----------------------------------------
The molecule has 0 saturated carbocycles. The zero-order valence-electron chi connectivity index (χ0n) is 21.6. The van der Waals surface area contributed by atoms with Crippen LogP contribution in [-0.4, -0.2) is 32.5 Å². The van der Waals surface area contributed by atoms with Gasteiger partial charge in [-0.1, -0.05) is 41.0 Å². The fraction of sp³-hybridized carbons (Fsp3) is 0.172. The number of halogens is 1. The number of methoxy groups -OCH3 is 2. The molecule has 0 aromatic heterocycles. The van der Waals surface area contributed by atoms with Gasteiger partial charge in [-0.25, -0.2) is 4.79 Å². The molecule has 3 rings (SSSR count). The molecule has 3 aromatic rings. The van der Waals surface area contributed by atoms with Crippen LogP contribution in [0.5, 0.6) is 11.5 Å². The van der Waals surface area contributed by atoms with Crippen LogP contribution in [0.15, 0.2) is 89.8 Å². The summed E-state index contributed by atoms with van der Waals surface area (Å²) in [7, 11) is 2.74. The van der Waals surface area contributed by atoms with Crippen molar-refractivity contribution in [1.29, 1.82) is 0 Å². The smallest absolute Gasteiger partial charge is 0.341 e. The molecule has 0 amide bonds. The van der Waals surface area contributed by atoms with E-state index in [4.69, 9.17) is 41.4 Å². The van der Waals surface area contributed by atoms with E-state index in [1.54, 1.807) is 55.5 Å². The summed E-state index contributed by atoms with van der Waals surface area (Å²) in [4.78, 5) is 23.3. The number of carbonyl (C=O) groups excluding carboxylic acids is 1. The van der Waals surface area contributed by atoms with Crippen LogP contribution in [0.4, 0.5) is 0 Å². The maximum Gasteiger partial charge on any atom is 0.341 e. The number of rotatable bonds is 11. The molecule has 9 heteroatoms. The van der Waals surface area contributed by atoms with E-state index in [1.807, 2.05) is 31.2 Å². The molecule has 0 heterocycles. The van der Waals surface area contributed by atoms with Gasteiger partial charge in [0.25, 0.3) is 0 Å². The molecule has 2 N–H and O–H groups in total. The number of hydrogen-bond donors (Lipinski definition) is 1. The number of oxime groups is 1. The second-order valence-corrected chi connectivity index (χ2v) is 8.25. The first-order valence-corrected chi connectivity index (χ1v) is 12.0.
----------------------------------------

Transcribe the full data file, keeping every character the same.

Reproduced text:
The molecule has 0 saturated carbocycles. The zero-order valence-electron chi connectivity index (χ0n) is 21.6. The van der Waals surface area contributed by atoms with Crippen LogP contribution in [-0.4, -0.2) is 32.5 Å². The van der Waals surface area contributed by atoms with Gasteiger partial charge in [-0.1, -0.05) is 41.0 Å². The fraction of sp³-hybridized carbons (Fsp3) is 0.172. The number of halogens is 1. The number of methoxy groups -OCH3 is 2. The molecule has 0 aromatic heterocycles. The van der Waals surface area contributed by atoms with Gasteiger partial charge in [-0.25, -0.2) is 4.79 Å². The molecule has 3 rings (SSSR count). The molecule has 3 aromatic rings. The van der Waals surface area contributed by atoms with Crippen LogP contribution in [0.5, 0.6) is 11.5 Å². The van der Waals surface area contributed by atoms with Crippen LogP contribution in [0.15, 0.2) is 89.8 Å². The summed E-state index contributed by atoms with van der Waals surface area (Å²) in [7, 11) is 2.74. The van der Waals surface area contributed by atoms with Crippen molar-refractivity contribution in [1.29, 1.82) is 0 Å². The smallest absolute Gasteiger partial charge is 0.341 e. The molecule has 0 amide bonds. The van der Waals surface area contributed by atoms with E-state index in [4.69, 9.17) is 41.4 Å². The van der Waals surface area contributed by atoms with E-state index in [1.54, 1.807) is 55.5 Å². The summed E-state index contributed by atoms with van der Waals surface area (Å²) in [4.78, 5) is 23.3. The number of carbonyl (C=O) groups excluding carboxylic acids is 1. The van der Waals surface area contributed by atoms with Crippen LogP contribution in [0.4, 0.5) is 0 Å². The maximum Gasteiger partial charge on any atom is 0.341 e. The number of rotatable bonds is 11. The molecule has 9 heteroatoms. The van der Waals surface area contributed by atoms with E-state index in [1.807, 2.05) is 31.2 Å². The molecule has 0 heterocycles. The van der Waals surface area contributed by atoms with Gasteiger partial charge in [0.25, 0.3) is 0 Å². The molecule has 2 N–H and O–H groups in total. The number of hydrogen-bond donors (Lipinski definition) is 1. The number of oxime groups is 1. The second-order valence-corrected chi connectivity index (χ2v) is 8.25. The first-order valence-corrected chi connectivity index (χ1v) is 12.0.